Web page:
But what gained for Flaxman in this interval a general and European fame was those outline designs to the poets, in which he showed his natural affinity to the ancients and belonged to them. The designs for the Iliad and Odyssey were commissioned by Mrs. Hare-Naylor; those for Dante by Mr. Hope; those for Aeschylus by Lady Spencer ; they were all engraved by Piroli, not without considerable loss of the finer and more sensitive quali ties of Flaxman's own lines.


1797 Flaxman was made an A.R.A. Every year he exhibited work of one class or another; occasionally a public monument in the round, like those of Paoli (1798), or Captain Montague (1802) for Westminster Abbey, of Sir William Jones for St. Mary's, Oxford (1797-1801), of Nelson or Howe for St. Paul's; more often memorials for churches, with symbolic Acts of Mercy or illustrations of Scripture texts, both commonly in low relief (Miss Morley, Chertsey [1797], Miss Cromwell, Chichester [ 1800] , Mrs. Knight, Milton, Cambridge [ 1802 ], and many more) . Soon after his election as associate, he published a scheme, half grandiose, half childish, for a monument to be erected on Greenwich hill, in the shape of a Britannia, 200 ft. high. In 1800 he was elected full academician. In 181 o he was appointed to a chair of sculpture specially created for him by the Royal Academy. The most important works which occupied Flaxman in the follow ing years were the monument to Mrs. Baring in Micheldever church, the richest of all his monuments in relief (1805-1811) ; that for the Worsley family at Campsall church, Yorkshire, which is the next richest; those to Sir Joshua Reynolds for St. Paul's (1807) ; to Captain Webbe for India (181o) ; to Captains Walker and Beckett for Leeds (1811) ; to Lord Cornwallis for Prince of Wales's island (1812) ; and to Sir John Moore for Glasgow (1813).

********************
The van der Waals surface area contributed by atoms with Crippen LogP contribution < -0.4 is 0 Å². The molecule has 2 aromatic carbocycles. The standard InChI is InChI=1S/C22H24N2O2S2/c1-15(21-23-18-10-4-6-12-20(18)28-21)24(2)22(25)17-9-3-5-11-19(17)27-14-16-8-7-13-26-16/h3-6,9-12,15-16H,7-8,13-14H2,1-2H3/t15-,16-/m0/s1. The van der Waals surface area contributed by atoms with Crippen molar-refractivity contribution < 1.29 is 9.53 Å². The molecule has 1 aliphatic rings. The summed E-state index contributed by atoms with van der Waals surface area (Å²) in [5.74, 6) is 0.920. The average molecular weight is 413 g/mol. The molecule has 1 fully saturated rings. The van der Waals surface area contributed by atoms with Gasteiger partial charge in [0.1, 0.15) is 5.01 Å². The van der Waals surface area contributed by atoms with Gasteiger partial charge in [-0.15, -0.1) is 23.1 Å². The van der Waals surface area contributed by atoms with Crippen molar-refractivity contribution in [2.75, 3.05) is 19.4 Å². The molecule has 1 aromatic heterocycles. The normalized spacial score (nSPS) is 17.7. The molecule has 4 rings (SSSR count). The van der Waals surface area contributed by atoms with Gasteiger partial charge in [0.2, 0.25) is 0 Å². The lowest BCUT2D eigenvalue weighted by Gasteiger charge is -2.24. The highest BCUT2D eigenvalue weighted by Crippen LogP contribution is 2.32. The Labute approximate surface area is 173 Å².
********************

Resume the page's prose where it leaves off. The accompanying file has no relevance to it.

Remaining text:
After his Roman period he produced for a good many years no outline designs for the engraver except three for Cowper's translations of the Latin poems of Milton (181o). Other sets of outline illustrations drawn about the same time, but not pub lished, were one to the Pilgrim's Progress, and one to a Chinese tale in verse, called "The Casket." In 1817 we find him returning to his old practice of classical outline illustrations and publishing the happiest of all his series in that kind, the designs to Hesiod, excellently engraved by the sympathetic hand of Blake. Immedi ately afterwards he was much engaged in designing for the gold smiths—a testimonial cup in honour of John Kemble, and follow ing that, the great labour of the famous and beautiful though quite un-Homeric "Shield of Achilles." Almost at the same time he undertook a frieze of "Peace, Liberty and Plenty," for the duke of Bedford's sculpture gallery at Woburn, and an heroic group of Michael overthrowing Satan, for Lord Egremont's house at Petworth. His literary industry at the same time is shown by several articles on art and archaeology contributed to Rees's Encyclopaedia (1819-2o). In 1822 he delivered at the Academy a lecture in memory of his old friend and generous fellow-crafts man, Canova, then lately dead; in 1823 he received from A. W. von Schlegel a visit of which that writer has left us the record. He died on Dec. 3, 1826.